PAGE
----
Does Goldman Sachs Project a Repeat of the Great Recession for 2013?

October 20th, 2012
in econ_news, syndication

Econintersect:  There have been a number of estimates of what the impact will be on the economy if the U.S. goes over the fiscal cliff at midnight 31 December 2012 and takes no corrective action in 2013.  The following table shows one summary of an estimate of drag on GDP from Matt Yglesias at Slate:


Follow up:

Business Insider has posted a graphic from FT Alphaville based on data from a Goldman Sachs analysis of the impact on GDP.  The Goldman analysis is the one showing the biggest impact of which Econintersect is aware.


The cumulative GDP loss for the five quarters shown above is calculated by Econintersect to be 3.8%.  The CBO has made an estimate that 3.8% would be the total GDP drag in 2013 (see below).

If the base GDP growth for 2013 is assumed to be zero then the drag represents the net GDP number for the year. 

The cumulative GDP loss for The Great Recession was 4.3%.  The Goldman estimate would make the 2013 recession about 88% as severe as the 2007-2009 recession.  Would that make it "The Not Quite Great Recession?"

Note: If the assumption is that the base without the fiscal cliff would not be zero, but say the current 1.3% GDP estimate for 2Q 2012, then the recession is much shallower in 2013 with the Goldman numbers, about -2% cumulative or a little less than half The Great Recession.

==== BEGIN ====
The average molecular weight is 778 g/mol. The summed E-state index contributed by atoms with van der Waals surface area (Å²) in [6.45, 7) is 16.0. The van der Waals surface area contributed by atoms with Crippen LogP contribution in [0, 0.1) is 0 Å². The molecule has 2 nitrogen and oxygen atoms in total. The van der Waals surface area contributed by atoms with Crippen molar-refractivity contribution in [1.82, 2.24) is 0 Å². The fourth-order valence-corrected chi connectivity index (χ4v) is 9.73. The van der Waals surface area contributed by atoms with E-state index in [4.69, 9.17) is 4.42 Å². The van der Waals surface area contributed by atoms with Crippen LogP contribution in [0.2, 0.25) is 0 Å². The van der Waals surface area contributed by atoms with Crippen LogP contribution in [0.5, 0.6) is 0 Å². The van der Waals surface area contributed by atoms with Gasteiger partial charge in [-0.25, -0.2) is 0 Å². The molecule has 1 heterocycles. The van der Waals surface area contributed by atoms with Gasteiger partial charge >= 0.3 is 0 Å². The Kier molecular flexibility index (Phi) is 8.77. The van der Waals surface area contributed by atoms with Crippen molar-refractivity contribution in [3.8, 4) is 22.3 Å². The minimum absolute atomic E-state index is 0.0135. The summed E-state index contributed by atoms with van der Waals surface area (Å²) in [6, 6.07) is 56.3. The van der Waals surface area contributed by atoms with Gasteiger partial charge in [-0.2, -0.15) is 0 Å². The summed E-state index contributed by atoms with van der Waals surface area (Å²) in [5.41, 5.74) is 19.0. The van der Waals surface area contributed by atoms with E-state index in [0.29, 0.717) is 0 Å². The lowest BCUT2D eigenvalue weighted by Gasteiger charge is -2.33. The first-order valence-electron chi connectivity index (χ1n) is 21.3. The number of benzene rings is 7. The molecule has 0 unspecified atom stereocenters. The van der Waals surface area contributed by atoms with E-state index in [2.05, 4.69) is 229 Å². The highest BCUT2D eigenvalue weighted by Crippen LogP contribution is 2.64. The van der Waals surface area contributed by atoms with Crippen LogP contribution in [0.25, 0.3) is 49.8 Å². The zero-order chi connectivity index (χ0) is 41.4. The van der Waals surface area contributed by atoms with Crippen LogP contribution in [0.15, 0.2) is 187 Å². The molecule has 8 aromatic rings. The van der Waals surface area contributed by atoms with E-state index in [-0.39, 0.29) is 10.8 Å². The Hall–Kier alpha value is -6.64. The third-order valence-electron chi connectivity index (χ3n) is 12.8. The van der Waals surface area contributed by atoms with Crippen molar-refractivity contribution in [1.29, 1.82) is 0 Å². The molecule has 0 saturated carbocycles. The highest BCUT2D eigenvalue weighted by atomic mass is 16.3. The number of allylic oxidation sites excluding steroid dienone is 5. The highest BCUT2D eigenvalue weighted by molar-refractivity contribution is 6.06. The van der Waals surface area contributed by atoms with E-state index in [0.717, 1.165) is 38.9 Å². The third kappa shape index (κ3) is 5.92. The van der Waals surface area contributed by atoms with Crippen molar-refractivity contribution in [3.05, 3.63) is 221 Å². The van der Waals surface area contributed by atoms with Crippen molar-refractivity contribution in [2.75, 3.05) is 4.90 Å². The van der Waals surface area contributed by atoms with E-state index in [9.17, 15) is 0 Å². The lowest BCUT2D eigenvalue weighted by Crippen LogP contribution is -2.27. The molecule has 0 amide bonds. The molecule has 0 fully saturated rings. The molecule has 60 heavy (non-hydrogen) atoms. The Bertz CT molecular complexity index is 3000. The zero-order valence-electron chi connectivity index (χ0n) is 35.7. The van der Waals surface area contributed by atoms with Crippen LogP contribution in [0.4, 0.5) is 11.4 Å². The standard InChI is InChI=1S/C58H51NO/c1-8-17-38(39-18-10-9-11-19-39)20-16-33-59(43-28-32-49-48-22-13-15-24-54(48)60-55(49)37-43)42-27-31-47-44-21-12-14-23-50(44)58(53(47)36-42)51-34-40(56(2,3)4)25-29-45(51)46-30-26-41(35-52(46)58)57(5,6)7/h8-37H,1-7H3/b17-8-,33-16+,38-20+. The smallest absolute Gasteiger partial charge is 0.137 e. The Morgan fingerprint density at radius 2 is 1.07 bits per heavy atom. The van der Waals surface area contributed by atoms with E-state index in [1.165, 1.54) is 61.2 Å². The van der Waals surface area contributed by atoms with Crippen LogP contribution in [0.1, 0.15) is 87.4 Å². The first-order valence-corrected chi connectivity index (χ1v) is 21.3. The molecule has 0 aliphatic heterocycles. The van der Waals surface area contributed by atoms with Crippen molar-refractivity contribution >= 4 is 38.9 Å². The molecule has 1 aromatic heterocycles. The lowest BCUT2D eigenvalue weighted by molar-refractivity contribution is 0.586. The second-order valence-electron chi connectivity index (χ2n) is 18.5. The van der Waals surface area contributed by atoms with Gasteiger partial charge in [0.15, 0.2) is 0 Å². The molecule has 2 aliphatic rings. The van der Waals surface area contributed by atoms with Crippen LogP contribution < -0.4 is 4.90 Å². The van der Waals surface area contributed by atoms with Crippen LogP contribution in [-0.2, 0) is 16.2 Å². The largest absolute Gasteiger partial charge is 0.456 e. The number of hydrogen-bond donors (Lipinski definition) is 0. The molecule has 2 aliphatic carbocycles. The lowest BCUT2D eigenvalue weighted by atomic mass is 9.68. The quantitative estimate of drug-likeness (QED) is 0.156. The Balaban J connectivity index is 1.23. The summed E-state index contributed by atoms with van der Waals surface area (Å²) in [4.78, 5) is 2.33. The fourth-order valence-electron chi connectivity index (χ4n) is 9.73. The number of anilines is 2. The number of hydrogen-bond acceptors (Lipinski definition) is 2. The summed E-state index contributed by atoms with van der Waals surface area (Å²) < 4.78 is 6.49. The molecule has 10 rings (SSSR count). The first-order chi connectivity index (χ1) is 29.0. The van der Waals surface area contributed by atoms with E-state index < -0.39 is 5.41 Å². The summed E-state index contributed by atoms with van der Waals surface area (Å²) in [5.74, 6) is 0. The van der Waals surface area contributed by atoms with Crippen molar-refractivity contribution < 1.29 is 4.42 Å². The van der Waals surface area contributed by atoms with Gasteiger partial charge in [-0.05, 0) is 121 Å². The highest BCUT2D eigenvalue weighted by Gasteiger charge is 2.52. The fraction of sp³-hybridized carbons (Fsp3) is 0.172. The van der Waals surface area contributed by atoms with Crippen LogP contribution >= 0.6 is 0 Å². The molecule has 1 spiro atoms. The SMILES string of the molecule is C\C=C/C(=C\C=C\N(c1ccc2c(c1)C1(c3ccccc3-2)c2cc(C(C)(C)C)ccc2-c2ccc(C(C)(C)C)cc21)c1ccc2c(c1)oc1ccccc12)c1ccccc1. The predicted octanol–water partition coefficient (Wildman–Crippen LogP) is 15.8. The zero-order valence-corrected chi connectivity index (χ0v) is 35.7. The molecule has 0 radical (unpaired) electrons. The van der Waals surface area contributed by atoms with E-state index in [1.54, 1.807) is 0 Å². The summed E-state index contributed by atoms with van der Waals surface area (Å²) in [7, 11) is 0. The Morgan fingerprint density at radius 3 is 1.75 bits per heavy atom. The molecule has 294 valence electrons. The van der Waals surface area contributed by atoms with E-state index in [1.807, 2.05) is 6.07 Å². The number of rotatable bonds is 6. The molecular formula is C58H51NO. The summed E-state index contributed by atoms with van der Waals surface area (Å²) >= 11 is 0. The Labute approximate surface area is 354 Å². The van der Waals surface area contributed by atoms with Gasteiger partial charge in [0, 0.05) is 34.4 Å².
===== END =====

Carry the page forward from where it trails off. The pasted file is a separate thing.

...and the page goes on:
The following graph from the Center on Budget and Policy Priorities shows the quarterly GDP for the past 4 1/2 years, including the six quarters of The Great Recession.


The CBO has shown a much smaller estimate for a 2013 slowdown.  Note: This CBO graph does not reflect the latest number for 2Q 2012 GDP of 1.3% growth.  If that adjustment to 1% less than currently shown in the graph is projected forward the negative GDP level reached is between -1.5% and -2% and the amount of time below zero is lengthened. But even with that adjustment nothing comes close to the two quarters with negative GDP growth below -4% from the Goldman Sachs' analysis.


In this case the base assumption for GDP without any fiscal cliff effects appears to be about 2% or so.  In that scenario the cumulative GDP loss for the recession would be about -1%, a very mild recession.

Note: The drag from the fiscal cliff estimated by the CPO is shown below in tabular form and is identical in cumulative effect to that shown in the Goldman Sachs graph.


Conclusion: Goldman Sachs is projecting a recession almost as severe as The Great Recession for 2013 only if their analysis (and the CBO analysis as well) is applied to a base reference that would be bordering or in recession in 2013 if there were no fiscal cliff at all.

John Lounsbury


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